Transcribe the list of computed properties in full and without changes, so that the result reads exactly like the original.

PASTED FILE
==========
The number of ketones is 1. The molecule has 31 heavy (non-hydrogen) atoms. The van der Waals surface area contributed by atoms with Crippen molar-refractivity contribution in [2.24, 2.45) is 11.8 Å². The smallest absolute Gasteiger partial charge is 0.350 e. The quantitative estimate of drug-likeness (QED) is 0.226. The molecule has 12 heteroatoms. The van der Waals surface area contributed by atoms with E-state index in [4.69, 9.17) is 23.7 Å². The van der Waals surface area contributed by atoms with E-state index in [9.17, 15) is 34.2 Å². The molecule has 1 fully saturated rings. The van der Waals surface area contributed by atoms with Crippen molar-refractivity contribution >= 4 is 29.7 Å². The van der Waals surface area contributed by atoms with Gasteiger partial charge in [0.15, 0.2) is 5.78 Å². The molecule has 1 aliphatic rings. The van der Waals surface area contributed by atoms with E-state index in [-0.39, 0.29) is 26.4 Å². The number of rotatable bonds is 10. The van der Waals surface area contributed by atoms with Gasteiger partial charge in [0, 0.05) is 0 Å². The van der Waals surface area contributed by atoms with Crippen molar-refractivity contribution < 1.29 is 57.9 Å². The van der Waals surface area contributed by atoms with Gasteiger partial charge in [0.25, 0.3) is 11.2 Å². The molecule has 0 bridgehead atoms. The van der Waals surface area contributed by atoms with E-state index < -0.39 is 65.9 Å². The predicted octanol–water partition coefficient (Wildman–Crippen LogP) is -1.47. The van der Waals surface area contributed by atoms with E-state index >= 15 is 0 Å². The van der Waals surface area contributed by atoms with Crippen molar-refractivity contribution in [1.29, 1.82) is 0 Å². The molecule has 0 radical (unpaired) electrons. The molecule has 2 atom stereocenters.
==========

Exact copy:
The number of ketones is 1. The molecule has 31 heavy (non-hydrogen) atoms. The van der Waals surface area contributed by atoms with Crippen molar-refractivity contribution in [2.24, 2.45) is 11.8 Å². The smallest absolute Gasteiger partial charge is 0.350 e. The quantitative estimate of drug-likeness (QED) is 0.226. The molecule has 12 heteroatoms. The van der Waals surface area contributed by atoms with E-state index in [4.69, 9.17) is 23.7 Å². The van der Waals surface area contributed by atoms with E-state index in [9.17, 15) is 34.2 Å². The molecule has 1 fully saturated rings. The van der Waals surface area contributed by atoms with Crippen molar-refractivity contribution >= 4 is 29.7 Å². The van der Waals surface area contributed by atoms with Gasteiger partial charge in [0.15, 0.2) is 5.78 Å². The molecule has 1 aliphatic rings. The van der Waals surface area contributed by atoms with E-state index in [-0.39, 0.29) is 26.4 Å². The number of rotatable bonds is 10. The van der Waals surface area contributed by atoms with Gasteiger partial charge in [0, 0.05) is 0 Å². The van der Waals surface area contributed by atoms with Crippen molar-refractivity contribution < 1.29 is 57.9 Å². The van der Waals surface area contributed by atoms with Gasteiger partial charge in [0.25, 0.3) is 11.2 Å². The molecule has 0 bridgehead atoms. The van der Waals surface area contributed by atoms with E-state index < -0.39 is 65.9 Å². The predicted octanol–water partition coefficient (Wildman–Crippen LogP) is -1.47. The van der Waals surface area contributed by atoms with E-state index >= 15 is 0 Å². The van der Waals surface area contributed by atoms with Crippen molar-refractivity contribution in [1.29, 1.82) is 0 Å². The molecule has 0 radical (unpaired) electrons. The molecule has 2 atom stereocenters.